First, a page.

Pakistani National Pleads Guilty to Money Laundering
Conspiracy and Concealing Terrorist Financing
Maryland (FBI) — Saifullah Anjum Ranjha, age 45, a Pakistani
national residing in Washington, D.C. and Maryland, pleaded
guilty today to conspiring to launder money and to concealing
terrorist financing, announced United States Attorney for the
District of Maryland Rod J. Rosenstein.
hawala system can be used by criminals to launder money without
using financial institutions, by giving the money to a person
in the United States and picking it up in a foreign country,” said
U.S. Attorney Rod J. Rosenstein. “Identifying hawala
networks that violate the law often requires the cooperation
of international authorities.”
As the U.S.
financial industry strengthens its anti-money laundering programs,
the use of the hawala system to move illicit funds becomes
increasingly attractive to terrorist and other criminal organizations,” stated
James Dinkins, Special Agent in Charge of U.S. Immigration
and Customs Enforcement. “We will continue to work jointly
with our domestic and foreign law enforcement partners to investigate
the movement of illicit funds via the hawala system.”
networks need money to be effective. Fortunately, IRS-CI is
effective at following the money to find the source of the
crime,” said Internal Revenue Service-Criminal Investigation
Special Agent in Charge, C. Andre’ Martin.
to his guilty plea, Ranjha was born in Pakistan and became
a lawful permanent resident of the United States in September
1997. He operated a money remitter business in the District
of Columbia known as Hamza, Inc. A cooperating witness, acting
at the direction of law enforcement, held himself out to Ranjha
and his associates to be involved in large scale international
drug trafficking, international smuggling of counterfeit cigarettes
and weapons. He also represented that he was providing assistance
and financing to members of al Qaeda and its affiliated organizations
and their operatives. From October 2003 to September 19, 2007,
the cooperating witness gave Ranjha and his associates a total
of $2,208,000 in government funds in order to transfer the
monies abroad through an informal money transfer system called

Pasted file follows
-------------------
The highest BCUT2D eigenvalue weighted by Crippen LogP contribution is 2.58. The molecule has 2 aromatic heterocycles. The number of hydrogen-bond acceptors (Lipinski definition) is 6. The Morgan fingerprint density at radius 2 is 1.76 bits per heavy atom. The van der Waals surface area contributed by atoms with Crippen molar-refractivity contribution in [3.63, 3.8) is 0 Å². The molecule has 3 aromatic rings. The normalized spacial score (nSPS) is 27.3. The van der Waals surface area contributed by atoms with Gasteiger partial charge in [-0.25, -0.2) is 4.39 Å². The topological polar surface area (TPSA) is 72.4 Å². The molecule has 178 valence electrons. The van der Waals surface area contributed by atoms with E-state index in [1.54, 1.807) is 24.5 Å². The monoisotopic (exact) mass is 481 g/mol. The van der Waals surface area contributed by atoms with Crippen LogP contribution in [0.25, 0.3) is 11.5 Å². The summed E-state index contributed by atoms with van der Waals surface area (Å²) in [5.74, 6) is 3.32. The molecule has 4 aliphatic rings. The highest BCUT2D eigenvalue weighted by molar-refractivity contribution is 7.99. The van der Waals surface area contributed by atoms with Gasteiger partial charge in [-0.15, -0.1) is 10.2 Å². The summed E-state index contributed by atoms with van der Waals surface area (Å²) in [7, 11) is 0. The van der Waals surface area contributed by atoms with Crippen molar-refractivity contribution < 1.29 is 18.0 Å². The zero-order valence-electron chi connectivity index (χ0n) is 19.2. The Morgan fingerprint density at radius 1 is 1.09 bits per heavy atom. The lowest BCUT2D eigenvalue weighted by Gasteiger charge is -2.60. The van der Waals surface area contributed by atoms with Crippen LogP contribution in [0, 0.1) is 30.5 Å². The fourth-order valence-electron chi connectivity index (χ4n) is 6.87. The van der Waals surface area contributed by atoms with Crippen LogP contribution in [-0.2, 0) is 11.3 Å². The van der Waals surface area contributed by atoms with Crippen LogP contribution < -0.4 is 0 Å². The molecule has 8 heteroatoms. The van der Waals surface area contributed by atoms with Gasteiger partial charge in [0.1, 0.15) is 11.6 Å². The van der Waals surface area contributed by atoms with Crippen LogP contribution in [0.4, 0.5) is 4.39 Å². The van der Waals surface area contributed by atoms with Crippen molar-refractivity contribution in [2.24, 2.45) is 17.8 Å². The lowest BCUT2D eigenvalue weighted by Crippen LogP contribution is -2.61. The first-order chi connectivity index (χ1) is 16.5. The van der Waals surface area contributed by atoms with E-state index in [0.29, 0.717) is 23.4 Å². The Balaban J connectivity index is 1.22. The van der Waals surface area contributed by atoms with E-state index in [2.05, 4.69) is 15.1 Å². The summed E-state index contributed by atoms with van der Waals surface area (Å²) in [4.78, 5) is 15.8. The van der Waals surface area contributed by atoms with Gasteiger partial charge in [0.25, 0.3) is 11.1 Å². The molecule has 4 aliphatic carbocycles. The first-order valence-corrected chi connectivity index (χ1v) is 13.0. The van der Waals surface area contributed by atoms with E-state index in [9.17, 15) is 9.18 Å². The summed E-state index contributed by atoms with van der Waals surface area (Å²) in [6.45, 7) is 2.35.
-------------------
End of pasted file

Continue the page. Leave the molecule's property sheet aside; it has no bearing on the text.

a “hawala,” using a network of persons and/or businesses
to transfer money across domestic and international borders
without reliance upon conventional banking systems and regulations.
The cooperating witness represented that the monies were the
proceeds of, and related to, his purported illegal activities
and Ranjha laundered these funds believing they were to be
used to support those activities.
the primary point of contact for the cooperating witness and
received the bulk of the monies from the cooperating witness,
for a total of 21 hawala transactions in amounts ranging from
$13,000 to $300,000. Most of the monies were turned over to
Ranjha in locations in Maryland. On a few occasions the cooperating
witness met Ranjha and other co-conspirators at Hamza, Inc.
to provide monies for a particular hawala transfer. Ranjha
arranged with his associates for the equivalent amount of monies,
minus commissions, to be delivered to the cooperating witness,
his third party designee, or a designated bank account in Canada,
England, Spain, Pakistan, Japan and Australia. Ranjha kept
a commission of approximately five percent of the amount of
currency sought to be transferred on each occasion. Other conspirators
involved in a particular transaction retained an additional
commission of between three to five percent of the transaction
amount. All the funds transferred abroad were picked up by
cooperating individuals and returned to the Government.
a maximum sentence of 20 years in prison for the money laundering
conspiracy and 10 years in prison for concealing terrorist
financing. U.S. District Judge Marvin J. Garbis scheduled sentencing
for November 4, 2008 at 9:30 a.m.
Attorney Rod J. Rosenstein thanked U.S. Immigration and Customs
Enforcement, the Federal Bureau of Investigation and the Internal
Revenue Service—Criminal Investigation for their investigative
work. In addition, Mr. Rosenstein thanked our international
partners, the Spanish National Police; Australian Federal Police;
Dutch National Police; and Belgium Federal Police for their
help. The U.S. Attorney’s Office in the Eastern District
of New York also provided assistance in this case.
commended Assistant United States Attorney Christine Manuelian
who is prosecuting the case.